I actually got this post idea from the esoteric author Sorita d’Este after she asked the question on her FB “How important is discrimination on a magical and spiritual path? And … how often is discrimination ignored because of a feeling that one should be more “accepting” of others?” It’s a brilliant question actually. My answer to it will probably piss a few people off, but here goes…
So many people use the word discrimination to suggest unfair treatment, when in fact the actual definition of discrimination (aside from making a distinction for or against someone based on something other than individual merit) is making fine distinctions or judgments. Discernment means an acuteness of judgment or understanding. It can also mean to have discriminating taste (i.e. fine distinctions).
IMHO discrimination can be a wise thing. Without any discrimination (as in making fine distinctions) you can open yourself up to a world of hurt. This goes for everything – not just magickal or religious communities, but also when choosing friends, jobs, a home, etc… Not everything or everyone is unfairly judged imho.
You wouldn’t buy a house with a heaving foundation, would you? Or take a job that paid you less than minimum wage? Would you choose to take art classes from a teacher who couldn’t paint or draw? Then why should you choose to allow people into your life who might be bad for you – spiritually or otherwise?
For example – having been a group leader for several occult organizations over the years I’ve learned that one must discriminate against those with alcohol or substance abuse problems. Why? Because people like that can wreak havoc on a group or take down other people with them when they start toppling over the edge.
“But Steph, shouldn’t a religious organization help them?”
To the extent that they give them the phone number to a substance abuse hotline – yes. But otherwise my answer there is no because the fact of the matter is that in non-Christian religions (and sometimes even in those) the clergy or leadership isn’t trained well enough to help a person who has a substance abuse problem. That requires professional help. The same goes with un-managed mental disorders.
It’s not a magickal or religious order’s job to “fix” broken people. If a person is broken they need to seek professional help. Not to mention a huge part of fixing themselves is about taking self-responsibility and doing the self-work to fix themselves. Anyone joining a religion or magickal order to get “fixed” by someone else, or by the gods, is in for a rude awakening.
It is a group leader’s discrimination that can help weed out those people who are looking for a quick fix and looking for other people to fix them. I have known several people over the years who have bashed Demonolatry as a religion because they didn’t “grow”, “learn”, or “get fixed” by it (or by the other people involved in it). Well – that’s because they didn’t do the work. Any spiritual path can help a person grow, learn, and change as long as they do the self-work required to help themselves, instead of waiting for someone else to do it for them. A priest (or an adept) is merely a guide – not a miracle worker. The old adage “You can lead a horse to water but you can’t make him drink” comes to mind.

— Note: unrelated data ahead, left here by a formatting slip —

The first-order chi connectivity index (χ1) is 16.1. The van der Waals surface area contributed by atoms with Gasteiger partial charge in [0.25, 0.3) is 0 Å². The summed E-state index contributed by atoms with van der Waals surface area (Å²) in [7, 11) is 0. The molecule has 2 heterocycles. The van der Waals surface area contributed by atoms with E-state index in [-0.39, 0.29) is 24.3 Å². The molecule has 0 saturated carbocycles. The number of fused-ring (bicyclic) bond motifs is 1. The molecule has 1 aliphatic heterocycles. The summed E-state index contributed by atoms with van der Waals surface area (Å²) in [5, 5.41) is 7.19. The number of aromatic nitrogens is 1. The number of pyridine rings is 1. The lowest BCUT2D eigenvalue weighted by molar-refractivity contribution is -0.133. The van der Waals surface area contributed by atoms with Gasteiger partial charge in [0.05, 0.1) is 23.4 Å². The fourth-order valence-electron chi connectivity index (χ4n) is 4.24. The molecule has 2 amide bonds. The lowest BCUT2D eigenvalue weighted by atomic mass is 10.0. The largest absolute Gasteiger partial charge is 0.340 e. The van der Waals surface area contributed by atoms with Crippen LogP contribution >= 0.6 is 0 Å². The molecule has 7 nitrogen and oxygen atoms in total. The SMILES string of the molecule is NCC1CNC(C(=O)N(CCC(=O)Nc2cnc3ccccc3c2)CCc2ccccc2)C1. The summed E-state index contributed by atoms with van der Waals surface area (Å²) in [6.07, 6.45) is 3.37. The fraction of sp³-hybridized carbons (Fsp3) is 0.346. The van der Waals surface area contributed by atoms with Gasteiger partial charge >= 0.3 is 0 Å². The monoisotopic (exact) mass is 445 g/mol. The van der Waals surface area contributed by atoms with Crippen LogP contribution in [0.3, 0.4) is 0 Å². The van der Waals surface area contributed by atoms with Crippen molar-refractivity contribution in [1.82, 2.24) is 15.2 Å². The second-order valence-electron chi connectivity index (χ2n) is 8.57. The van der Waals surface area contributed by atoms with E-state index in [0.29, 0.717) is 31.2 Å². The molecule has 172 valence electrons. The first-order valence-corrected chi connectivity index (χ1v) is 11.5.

I am also for discrimination when it is clear that a certain person isn’t a good match for a group or after 10+ years of practicing a religion or belonging to a magickal order they still need hand-holding. The latter is usually a sign that they’re stagnated and aren’t growing. (Thanks to Mike for pointing that out!) I also think it’s perfectly fair to not put an unstable person in a leadership position where they’re tasked with helping others find foundation in their lives. I also think it’s fair for magickal students to look at their teachers with scrutiny and pick teachers based on stability. Seriously – if a teacher doesn’t have their own shit together, should they be teaching others how to get their shit together? It’s a fair question.
If you want all out acceptance regardless — join a Judeo-Christian faith. A big impersonal church can handle all kinds of different personalities. A small group may not be able to do the same thing. Like it or not – humans are social creatures. We are very clique-y by our very nature (despite how many of us scream about wanting to be individuals). We all want to feel a sense of belonging or have a place where we feel we fit in. If you join a group started by three friends, don’t expect to walk in, march up to the pulpit and start making demands that one of the friends is booted from the inner circle just because you don’t like them. The sad truth is that unless the friend is doing something the entire group dislikes – that person is staying right where they are and you’re probably going to be the one who gets booted (unless you get pissed off and leave). On that same token – you might end up hitting it off with the inner circle and they may discriminate in your favor – deciding you’d be a good leader and tasking you with some group responsibility.